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Medvedev rebuffs Gorbachev's warning of 'Egyptian scenario' in Russia. Who's right?

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Gorbachev has grown increasingly outspoken about Russia's vulnerabilities to Egypt-like unrest, warning in the past that Russia could collapse without sweeping democratic reforms. He describes Russia as a throwback to Soviet times, with muzzled media, sham elections, a Potemkin parliament, a Kremlin monopoly of power, and a corrupt ruling party that's a "bad copy" of the former Soviet Communist Party.

In a Moscow press conference Monday, Gorbachev slammed the political system built by Prime Minister Vladimir Putin as an elaborate fraud. "We have everything – a parliament, courts, a president, and a prime minister, but these all are to a great extent just an imitation," he said. In another interview he said that Russia's democratic facade is a "cover for arbitrary rule and [official] abuse ... society has been broken, it's accepted the falsehoods."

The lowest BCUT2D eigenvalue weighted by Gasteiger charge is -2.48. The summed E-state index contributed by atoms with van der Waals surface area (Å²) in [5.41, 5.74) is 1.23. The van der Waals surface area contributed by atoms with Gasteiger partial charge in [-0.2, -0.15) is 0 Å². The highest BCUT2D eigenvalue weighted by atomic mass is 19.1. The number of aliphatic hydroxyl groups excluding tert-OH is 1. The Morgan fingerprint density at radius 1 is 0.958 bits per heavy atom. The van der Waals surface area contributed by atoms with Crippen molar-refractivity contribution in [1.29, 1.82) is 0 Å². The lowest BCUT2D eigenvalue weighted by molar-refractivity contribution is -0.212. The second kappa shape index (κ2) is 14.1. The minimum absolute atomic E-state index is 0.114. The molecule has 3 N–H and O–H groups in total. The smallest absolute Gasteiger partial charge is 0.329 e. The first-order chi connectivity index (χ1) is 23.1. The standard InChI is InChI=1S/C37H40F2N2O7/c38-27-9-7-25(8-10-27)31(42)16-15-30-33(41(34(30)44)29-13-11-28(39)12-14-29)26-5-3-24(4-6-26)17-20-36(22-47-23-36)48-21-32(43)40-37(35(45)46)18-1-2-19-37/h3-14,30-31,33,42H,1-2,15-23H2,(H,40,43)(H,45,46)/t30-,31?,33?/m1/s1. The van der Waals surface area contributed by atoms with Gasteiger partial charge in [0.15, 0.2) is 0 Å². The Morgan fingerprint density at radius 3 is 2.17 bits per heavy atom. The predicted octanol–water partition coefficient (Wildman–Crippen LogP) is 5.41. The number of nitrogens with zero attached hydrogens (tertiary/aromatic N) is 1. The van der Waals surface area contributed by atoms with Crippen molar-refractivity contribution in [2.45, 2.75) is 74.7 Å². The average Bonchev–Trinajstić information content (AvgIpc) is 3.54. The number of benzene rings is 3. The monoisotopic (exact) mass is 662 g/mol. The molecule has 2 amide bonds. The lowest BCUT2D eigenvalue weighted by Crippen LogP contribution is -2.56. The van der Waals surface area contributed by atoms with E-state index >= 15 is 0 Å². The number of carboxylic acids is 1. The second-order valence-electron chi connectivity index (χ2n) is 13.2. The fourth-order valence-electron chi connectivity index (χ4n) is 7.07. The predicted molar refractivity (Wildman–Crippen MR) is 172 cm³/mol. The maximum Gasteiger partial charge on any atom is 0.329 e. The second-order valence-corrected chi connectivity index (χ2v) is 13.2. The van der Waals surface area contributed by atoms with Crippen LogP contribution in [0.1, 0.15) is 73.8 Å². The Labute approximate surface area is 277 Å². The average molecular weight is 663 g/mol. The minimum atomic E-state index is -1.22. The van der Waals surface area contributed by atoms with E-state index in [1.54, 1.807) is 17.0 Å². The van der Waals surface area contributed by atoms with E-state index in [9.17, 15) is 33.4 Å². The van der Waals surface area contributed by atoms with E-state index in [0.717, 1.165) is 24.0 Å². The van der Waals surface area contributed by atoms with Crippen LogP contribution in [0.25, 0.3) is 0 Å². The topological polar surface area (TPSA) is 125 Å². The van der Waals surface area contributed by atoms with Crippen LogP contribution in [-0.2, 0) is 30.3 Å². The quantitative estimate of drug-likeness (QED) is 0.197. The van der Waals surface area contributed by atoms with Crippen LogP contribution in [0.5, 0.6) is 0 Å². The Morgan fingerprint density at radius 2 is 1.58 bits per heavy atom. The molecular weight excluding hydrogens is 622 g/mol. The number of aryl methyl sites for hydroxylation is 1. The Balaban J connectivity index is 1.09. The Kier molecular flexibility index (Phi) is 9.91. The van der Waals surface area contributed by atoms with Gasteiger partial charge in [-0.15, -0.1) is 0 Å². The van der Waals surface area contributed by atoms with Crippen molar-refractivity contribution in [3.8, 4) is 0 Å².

Russia is heading into an intense political season, with regional polls next month, elections for a new Duma (parliament) in December, and a presidential vote in just over a year from a field that has not yet declared a single candidate.

Recent regional elections have looked so unfair and blatantly stage-managed that even Medvedev criticized them, although – in what seems to be a pattern with Medvedev – he took no further steps.

Democracit reform needed, says finance minister

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